I think it was his eye! yes, it was this! He had the eye of a vulture- a pale blue eye, with a film over it. Whenever it fell upon me, my blood ran cold and so by degrees- very gradually- I made up my mind to take the life of the old man, and thus myself from the eye forever. Now this is the point. You fancy me mad. Madmen know nothing. But you should have seen me. You should have seen how wisely I proceeded- with what caution- with what foresight- with what dissimulation I went to work!
I was never kinder about the old man than during the whole week before I killed him, and every night, before midnight, I turned the latch of the door and opened it-oh, so gently! and then, when I had made an opening sufficient for my head, I put in a dark lantern all closed, closed, so that no light shone out, and then I thrust in my head. Oh, you would have laughed to see how cunningly I thrust in! I moved it slowly- very, very slowly, so that I might not disturb the old man's sleep. I took me an hour to place my head within the opening so far that I could see him as he lay upon his bed. Ha!- would a madman have been so wise at this? and then, when my head was well in the room, I undid the lantern cautiously- oh so cautiously- cautiously (for the hinges creaked)- I undid it just so much that a single thin ray fell upon the vulture eye. And this I did for seven long nights- every night just at midnight- but I always found the eye closed and so it was impossible to do the work for it was not the old man who vexed me, but his evil eye. And every morning, when the day broke, I went boldly in the chamber, and spoke courageously to him, calling him by name in a hearty tone, and inquiring how he had passed the night. So you see how he would have been a very profound old man, indeed, to suspect that every night, just at twelve, I looked in upon him while he slept.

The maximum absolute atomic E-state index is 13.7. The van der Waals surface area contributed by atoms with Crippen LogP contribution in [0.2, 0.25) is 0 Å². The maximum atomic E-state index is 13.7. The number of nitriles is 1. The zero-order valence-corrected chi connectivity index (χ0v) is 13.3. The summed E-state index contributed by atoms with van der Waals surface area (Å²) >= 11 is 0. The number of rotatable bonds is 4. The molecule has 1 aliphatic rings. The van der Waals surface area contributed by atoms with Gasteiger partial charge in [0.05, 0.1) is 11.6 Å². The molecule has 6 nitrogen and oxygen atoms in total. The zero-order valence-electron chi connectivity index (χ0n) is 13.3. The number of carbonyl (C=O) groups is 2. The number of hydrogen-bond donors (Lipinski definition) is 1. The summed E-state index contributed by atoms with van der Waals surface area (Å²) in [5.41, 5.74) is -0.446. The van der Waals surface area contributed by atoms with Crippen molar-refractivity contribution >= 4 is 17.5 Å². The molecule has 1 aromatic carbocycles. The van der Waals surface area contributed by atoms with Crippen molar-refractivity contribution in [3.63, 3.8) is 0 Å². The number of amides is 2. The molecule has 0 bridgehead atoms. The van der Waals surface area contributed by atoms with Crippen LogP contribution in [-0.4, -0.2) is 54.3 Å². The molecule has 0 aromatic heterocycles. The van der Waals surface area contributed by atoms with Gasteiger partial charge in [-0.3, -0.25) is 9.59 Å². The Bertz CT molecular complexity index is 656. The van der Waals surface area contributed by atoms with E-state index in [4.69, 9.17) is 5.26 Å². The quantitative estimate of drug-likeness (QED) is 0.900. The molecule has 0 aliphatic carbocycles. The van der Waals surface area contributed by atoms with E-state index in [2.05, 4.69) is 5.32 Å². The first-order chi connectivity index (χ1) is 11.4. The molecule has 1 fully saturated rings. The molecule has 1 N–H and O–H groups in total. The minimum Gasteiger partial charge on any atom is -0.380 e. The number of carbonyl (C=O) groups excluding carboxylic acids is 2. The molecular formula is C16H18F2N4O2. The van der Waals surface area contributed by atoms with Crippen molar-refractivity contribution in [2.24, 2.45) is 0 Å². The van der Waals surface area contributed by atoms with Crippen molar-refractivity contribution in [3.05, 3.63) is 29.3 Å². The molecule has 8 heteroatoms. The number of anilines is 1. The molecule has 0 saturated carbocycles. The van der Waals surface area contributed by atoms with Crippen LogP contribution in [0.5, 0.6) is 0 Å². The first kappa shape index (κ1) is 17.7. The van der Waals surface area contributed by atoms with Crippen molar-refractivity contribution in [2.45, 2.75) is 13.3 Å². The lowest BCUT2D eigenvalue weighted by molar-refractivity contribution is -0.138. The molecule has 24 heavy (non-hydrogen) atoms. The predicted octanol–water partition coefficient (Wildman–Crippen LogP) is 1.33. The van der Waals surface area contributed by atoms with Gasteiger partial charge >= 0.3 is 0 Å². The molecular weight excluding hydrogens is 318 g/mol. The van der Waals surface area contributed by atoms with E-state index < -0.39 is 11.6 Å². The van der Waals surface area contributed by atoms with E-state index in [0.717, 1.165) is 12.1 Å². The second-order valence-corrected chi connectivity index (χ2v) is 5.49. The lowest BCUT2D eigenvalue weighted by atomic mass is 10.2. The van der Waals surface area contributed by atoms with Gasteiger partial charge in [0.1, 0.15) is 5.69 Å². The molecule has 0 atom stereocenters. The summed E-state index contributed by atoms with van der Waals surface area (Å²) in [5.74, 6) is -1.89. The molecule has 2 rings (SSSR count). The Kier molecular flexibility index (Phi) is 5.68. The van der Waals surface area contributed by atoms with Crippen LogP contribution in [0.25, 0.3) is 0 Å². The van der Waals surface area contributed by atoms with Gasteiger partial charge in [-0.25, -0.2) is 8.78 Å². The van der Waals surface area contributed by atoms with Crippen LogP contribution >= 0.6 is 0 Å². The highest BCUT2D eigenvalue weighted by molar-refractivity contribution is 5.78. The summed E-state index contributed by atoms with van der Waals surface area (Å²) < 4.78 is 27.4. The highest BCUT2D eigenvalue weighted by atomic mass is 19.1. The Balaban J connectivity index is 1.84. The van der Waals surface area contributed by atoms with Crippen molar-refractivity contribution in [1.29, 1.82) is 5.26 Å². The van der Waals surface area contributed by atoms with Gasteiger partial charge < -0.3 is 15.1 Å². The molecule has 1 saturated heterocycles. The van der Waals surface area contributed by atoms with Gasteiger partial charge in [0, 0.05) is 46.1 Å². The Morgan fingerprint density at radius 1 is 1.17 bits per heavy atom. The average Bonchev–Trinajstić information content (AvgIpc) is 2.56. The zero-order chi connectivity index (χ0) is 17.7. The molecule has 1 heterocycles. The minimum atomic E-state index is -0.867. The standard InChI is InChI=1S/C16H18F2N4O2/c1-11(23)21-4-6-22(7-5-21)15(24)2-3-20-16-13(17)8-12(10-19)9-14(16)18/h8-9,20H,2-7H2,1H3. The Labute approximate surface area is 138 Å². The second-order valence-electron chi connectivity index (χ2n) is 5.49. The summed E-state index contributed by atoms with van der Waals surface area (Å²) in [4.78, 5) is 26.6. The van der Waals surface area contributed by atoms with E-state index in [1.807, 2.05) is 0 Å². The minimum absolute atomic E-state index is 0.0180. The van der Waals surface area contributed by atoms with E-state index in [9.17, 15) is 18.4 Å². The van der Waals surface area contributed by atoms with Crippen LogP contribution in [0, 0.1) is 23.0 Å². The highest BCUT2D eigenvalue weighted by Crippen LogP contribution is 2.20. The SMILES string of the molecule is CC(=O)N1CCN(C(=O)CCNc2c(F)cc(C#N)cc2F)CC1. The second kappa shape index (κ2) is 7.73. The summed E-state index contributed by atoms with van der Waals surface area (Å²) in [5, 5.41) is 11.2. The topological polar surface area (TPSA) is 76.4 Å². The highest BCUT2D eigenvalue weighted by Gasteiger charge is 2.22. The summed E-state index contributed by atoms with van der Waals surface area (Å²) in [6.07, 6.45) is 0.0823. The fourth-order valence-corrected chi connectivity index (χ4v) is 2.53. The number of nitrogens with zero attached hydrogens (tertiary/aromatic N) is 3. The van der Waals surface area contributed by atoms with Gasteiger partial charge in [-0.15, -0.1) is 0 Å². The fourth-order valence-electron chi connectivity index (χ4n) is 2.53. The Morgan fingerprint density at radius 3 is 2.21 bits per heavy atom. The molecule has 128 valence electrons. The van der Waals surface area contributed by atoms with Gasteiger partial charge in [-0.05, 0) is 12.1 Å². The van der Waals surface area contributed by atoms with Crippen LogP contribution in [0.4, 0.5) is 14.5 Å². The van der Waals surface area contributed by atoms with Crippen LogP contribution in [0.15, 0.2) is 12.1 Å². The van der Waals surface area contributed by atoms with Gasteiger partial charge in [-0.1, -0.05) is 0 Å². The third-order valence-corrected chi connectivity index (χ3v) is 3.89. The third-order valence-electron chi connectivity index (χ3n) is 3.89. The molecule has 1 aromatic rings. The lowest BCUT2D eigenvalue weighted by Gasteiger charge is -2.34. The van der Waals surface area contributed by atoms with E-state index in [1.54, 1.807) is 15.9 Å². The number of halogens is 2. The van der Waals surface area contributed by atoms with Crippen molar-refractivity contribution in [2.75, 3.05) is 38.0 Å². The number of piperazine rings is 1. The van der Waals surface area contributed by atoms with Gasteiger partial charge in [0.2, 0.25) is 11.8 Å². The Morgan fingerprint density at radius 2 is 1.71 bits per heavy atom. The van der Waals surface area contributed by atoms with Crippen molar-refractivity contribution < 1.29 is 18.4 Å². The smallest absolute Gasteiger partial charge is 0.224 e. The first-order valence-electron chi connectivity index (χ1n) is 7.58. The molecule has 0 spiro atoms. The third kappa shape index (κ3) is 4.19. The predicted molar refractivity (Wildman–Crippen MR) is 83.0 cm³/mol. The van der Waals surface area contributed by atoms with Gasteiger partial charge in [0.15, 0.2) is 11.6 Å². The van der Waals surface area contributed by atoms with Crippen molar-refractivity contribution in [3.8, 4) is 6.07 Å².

They sat, and while I answered cheerily, they chatted of familiar things. But, ere long, I felt myself getting really pale and wish them gone. My head ached, and I fancied a ringing in my ears: but still they sat and still chatted. The ringing became more distinct:- I talked more freely to get rid of that feeling: But it continued and gained definitiveness- until at length, I found that the noise was not within my ears. No doubt I grew very pale;- but I talked more fluently, and with a higher voice. Yet the sound increased- and what could I do? It was a low, dull quick sound- much such a sound as a watch makes when enveloped in cotton. I gasped for breath- and yet the officers heard it not. I talked more quickly- more vehemently; but the noise steadily increased.